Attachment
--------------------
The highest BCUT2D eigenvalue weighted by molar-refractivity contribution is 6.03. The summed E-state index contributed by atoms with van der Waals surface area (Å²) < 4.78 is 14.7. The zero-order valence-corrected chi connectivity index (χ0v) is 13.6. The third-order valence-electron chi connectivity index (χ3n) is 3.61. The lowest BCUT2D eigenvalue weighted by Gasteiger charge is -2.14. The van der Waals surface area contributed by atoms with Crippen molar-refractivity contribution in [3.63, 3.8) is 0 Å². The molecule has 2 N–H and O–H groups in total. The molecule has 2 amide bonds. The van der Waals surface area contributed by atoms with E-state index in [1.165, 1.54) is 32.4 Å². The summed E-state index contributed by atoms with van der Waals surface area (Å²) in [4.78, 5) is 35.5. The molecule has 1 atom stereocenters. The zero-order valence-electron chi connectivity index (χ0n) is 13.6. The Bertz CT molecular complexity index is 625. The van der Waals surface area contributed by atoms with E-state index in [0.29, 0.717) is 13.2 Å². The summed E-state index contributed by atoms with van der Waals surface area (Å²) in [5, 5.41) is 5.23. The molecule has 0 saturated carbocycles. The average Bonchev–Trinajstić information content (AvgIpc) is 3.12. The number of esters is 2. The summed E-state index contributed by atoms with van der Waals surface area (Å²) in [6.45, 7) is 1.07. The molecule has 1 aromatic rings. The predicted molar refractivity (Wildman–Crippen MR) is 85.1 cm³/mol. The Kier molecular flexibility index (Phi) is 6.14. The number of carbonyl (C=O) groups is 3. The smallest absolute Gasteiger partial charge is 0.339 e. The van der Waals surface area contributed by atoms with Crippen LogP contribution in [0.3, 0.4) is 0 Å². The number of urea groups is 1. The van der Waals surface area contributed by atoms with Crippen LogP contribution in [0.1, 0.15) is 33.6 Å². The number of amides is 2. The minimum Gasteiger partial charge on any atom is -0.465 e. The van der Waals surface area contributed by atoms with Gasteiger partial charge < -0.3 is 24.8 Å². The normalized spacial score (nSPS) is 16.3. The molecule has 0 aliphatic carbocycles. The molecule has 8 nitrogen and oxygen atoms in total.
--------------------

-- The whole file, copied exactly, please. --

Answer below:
The highest BCUT2D eigenvalue weighted by molar-refractivity contribution is 6.03. The summed E-state index contributed by atoms with van der Waals surface area (Å²) < 4.78 is 14.7. The zero-order valence-corrected chi connectivity index (χ0v) is 13.6. The third-order valence-electron chi connectivity index (χ3n) is 3.61. The lowest BCUT2D eigenvalue weighted by Gasteiger charge is -2.14. The van der Waals surface area contributed by atoms with Crippen molar-refractivity contribution in [3.63, 3.8) is 0 Å². The molecule has 2 N–H and O–H groups in total. The molecule has 2 amide bonds. The van der Waals surface area contributed by atoms with E-state index in [1.165, 1.54) is 32.4 Å². The summed E-state index contributed by atoms with van der Waals surface area (Å²) in [4.78, 5) is 35.5. The molecule has 1 atom stereocenters. The zero-order valence-electron chi connectivity index (χ0n) is 13.6. The Bertz CT molecular complexity index is 625. The van der Waals surface area contributed by atoms with E-state index in [0.29, 0.717) is 13.2 Å². The summed E-state index contributed by atoms with van der Waals surface area (Å²) in [5, 5.41) is 5.23. The molecule has 0 saturated carbocycles. The average Bonchev–Trinajstić information content (AvgIpc) is 3.12. The number of esters is 2. The summed E-state index contributed by atoms with van der Waals surface area (Å²) in [6.45, 7) is 1.07. The molecule has 1 aromatic rings. The predicted molar refractivity (Wildman–Crippen MR) is 85.1 cm³/mol. The Kier molecular flexibility index (Phi) is 6.14. The number of carbonyl (C=O) groups is 3. The smallest absolute Gasteiger partial charge is 0.339 e. The van der Waals surface area contributed by atoms with Crippen LogP contribution in [0.3, 0.4) is 0 Å². The number of urea groups is 1. The van der Waals surface area contributed by atoms with Crippen LogP contribution in [0.1, 0.15) is 33.6 Å². The number of amides is 2. The minimum Gasteiger partial charge on any atom is -0.465 e. The van der Waals surface area contributed by atoms with Gasteiger partial charge < -0.3 is 24.8 Å². The normalized spacial score (nSPS) is 16.3. The molecule has 0 aliphatic carbocycles. The molecule has 8 nitrogen and oxygen atoms in total.